Monday, May 9, 2016

How about "no news"?

I can't believe I haven't written anything is such a long, long time. We've been busy, but there's really no news.
For AARO there was the official wrap-up of the trip to DC. We held that meeting at Joe Allen's at Les Halles and combined it with a voter ballot request overview. Most of the attendees had already done their ballot requests and the ones who hadn't just wanted the URL's of Overseas Vote Foundation or the Federal Voter Assistance Program. If you are looking at the blog, I have had the link to F.V.A.P. on the right for 2 years already. I've had some pretty interesting meetings with people who want to do educational investment seminars for us Americans living overseas having limited choices of investments where we live because of US tax laws pertaining to PFICs (passive foreign investment companies -- local mutual funds, in other words, or even family businesses) and being kicked out of US investments by their US brokerages. We held a follow-up event with WITAM/WISEAM in April and are having an event with London & Capital next week -- full house, already.
John Richardson, a Canadian-American lawyer, passed through Paris for some meetings while he was in Europe in March, doing some citizenship seminars. He held an informal meeting at a café and gave an interesting perspective on citizenship-based-taxation -- instead of focusing on the individuals who live abroad and who are penalized because of the system, look at the countries whose residents are being taxed on in-country assets and income by this other country that is claiming a right merely through citizenship. It's taking money from the resident country's economy. It's an interesting point of view and some countries are catching on. Maybe even France. A commission has been set up and will be holding hearings, shortly.
The banking committee met -- at the same café. The Comptoir Voltaire is near one of the committee member's home and is his hangout, so this is where we like to meet. It was closed for some time after the November terrorist attacks as it is one of the places that was hit by a suicide bomber who only killed himself. The café needed extensive repair work and the injured needed healing, but it looks like the old crowd is back and the café is busy.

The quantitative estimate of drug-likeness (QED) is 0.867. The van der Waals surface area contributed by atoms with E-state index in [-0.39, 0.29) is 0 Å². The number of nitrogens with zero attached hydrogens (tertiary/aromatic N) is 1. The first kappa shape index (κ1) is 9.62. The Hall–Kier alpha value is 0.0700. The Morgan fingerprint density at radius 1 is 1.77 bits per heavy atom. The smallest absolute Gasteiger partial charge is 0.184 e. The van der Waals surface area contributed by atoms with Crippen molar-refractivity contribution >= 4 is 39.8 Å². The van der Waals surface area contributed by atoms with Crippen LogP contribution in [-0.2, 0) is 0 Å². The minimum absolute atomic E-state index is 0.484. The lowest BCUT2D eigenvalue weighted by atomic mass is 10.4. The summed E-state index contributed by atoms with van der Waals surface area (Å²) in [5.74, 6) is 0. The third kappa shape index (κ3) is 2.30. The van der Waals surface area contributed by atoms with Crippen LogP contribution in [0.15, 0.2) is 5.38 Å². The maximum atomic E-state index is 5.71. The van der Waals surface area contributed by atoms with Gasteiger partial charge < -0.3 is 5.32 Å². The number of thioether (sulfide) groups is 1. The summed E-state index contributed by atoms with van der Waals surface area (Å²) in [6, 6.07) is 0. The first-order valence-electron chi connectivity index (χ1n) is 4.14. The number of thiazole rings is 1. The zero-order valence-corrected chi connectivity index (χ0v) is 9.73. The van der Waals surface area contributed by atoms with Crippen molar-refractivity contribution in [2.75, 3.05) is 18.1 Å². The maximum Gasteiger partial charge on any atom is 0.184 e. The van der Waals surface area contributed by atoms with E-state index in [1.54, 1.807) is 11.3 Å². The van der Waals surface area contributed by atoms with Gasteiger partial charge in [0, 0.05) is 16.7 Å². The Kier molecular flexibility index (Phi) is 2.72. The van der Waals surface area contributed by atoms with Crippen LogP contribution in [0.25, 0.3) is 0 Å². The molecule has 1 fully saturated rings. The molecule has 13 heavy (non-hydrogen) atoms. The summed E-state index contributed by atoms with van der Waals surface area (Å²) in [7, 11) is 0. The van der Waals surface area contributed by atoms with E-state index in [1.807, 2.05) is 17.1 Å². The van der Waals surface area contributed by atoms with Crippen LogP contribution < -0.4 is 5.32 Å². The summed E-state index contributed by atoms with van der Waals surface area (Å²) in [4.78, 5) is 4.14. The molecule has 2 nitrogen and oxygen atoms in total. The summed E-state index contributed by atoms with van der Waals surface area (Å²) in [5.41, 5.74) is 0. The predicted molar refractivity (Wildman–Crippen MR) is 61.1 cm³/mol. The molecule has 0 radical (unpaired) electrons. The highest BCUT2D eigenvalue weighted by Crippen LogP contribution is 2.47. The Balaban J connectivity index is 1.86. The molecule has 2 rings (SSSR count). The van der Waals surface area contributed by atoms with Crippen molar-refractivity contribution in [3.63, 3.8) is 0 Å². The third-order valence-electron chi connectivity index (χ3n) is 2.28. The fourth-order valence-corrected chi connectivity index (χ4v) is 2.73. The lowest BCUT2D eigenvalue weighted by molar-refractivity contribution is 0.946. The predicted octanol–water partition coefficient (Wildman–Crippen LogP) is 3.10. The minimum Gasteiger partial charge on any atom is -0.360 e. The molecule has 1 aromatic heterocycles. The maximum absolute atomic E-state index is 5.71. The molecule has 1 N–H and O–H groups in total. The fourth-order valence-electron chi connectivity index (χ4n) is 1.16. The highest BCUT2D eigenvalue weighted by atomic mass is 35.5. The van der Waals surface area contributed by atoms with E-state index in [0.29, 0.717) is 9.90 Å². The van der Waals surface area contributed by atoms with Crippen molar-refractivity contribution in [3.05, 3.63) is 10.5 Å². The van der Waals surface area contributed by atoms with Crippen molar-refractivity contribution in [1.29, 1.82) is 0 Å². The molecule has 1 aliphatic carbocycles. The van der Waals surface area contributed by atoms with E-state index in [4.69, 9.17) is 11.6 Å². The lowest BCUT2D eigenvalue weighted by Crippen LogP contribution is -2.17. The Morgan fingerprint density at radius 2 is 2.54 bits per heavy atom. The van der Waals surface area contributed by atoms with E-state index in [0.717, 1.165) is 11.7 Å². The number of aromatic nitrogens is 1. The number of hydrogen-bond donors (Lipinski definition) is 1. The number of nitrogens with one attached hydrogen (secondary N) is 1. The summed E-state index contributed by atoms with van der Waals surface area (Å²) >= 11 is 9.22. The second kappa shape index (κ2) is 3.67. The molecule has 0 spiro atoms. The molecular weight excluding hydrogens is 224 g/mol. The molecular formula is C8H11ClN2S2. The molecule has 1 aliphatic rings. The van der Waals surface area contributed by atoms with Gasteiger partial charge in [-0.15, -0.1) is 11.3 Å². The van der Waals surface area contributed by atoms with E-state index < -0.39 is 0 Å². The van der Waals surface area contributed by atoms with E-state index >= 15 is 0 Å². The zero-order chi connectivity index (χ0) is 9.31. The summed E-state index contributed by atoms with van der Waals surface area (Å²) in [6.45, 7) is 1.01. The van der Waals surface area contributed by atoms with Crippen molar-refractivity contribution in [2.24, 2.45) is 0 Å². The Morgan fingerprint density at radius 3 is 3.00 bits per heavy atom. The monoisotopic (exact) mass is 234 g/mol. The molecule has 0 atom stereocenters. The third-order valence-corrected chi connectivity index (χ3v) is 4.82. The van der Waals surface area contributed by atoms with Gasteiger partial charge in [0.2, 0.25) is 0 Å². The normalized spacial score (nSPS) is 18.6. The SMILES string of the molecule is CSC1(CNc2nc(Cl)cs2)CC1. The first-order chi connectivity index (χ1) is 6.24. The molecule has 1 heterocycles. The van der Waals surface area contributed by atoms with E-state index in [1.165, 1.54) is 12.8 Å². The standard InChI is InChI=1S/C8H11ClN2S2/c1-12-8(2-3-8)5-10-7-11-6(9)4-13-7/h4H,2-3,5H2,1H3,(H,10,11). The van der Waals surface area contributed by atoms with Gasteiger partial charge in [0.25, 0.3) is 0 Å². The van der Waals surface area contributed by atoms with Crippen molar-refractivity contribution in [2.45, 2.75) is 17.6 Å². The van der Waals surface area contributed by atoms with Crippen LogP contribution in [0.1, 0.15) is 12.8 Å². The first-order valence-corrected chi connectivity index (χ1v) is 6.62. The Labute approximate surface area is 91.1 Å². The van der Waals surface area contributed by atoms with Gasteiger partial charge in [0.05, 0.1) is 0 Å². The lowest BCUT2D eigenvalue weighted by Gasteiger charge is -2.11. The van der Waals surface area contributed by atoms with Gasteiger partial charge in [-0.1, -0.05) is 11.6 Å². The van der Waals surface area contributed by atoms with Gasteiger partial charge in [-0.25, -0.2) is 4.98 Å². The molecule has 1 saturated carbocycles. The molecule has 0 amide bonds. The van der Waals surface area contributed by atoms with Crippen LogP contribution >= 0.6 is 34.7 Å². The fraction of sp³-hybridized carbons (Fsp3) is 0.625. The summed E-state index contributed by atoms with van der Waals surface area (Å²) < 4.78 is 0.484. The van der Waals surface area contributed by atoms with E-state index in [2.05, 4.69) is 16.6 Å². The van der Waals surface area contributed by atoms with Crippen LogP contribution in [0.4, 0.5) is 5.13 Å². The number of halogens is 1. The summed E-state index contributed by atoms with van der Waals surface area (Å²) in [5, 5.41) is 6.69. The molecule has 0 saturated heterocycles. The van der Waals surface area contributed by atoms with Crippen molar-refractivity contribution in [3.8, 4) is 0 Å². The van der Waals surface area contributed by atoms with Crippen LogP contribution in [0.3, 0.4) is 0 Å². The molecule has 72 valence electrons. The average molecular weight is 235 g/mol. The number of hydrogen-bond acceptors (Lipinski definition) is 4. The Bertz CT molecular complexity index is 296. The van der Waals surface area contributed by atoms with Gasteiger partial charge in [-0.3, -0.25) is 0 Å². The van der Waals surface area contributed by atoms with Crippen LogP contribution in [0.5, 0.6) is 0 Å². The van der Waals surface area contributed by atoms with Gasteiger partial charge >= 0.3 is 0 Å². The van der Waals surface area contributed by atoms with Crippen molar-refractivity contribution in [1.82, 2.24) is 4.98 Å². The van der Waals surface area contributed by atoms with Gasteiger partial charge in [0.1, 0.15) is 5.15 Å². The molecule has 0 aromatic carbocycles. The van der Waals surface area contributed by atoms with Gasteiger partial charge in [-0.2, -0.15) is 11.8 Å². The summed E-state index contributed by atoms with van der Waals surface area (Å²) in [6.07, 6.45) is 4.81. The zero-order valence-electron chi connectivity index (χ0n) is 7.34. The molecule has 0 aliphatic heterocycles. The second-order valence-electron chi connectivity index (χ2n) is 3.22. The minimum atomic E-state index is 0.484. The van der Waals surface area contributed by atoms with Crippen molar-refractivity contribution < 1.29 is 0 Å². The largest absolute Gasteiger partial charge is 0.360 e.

Family -- Dan came to visit. That was nice. We walked around the Marais the day he arrived, then he had a full day to himself, and on Wednesday, we did a walk around Montmartre with Paris Walks, had lunch with Anne, and then split in the afternoon. He spent the rest of the days exploring the city on his own and I think he did a lot and saw a lot. Paris Walks is like London Walks or New York Walks -- you just show up at the meeting place, usually a metro station, and find the guide and other tourists. Pay the guide and follow.
In April, we went down to the Tarn-et-Garonne to see Emma and Gabriel. And the kittens, who are now almost a year old and no longer kittens, except they love to play and they follow you wherever you go. It was a nice, calm few days. The gite is coming along slowly but surely. We went to the St. Antonin market on Sunday and got our fill of ham and sausages before coming home. I also picked up some tomato and cucumber plants. The tomato plants have survived but the cucumber did not.
Just last week, we spent a few days babysitting the Parisian grandchildren as their parents went to NYC for a wedding. They were with other friends and did not contact family -- sorry. The little ones were wonderful but at "just" 4 and "almost" 2, they are quite a handful and when the other grandparents came on Friday, we were very glad to see them. At the end of the month, we're going to England for about 10 days. We'll be distracting A. for the week of school holiday, but will not be totally responsible for her since both parents will be there in the evenings. We'll get her to ourselves for a couple of weeks at the beginning of August before the rest of the family come on their vacation.
I went to see "Word for Word" last week, the annual show put on for the benefit of the library. They are a San Francisco company and if you ever get a chance to see them, do. I go without having read the short stories in advance; I discover them. My friend, R, prefers having read the stories and seeing if the performance is as she imagined. I thought it was excellent, as usual.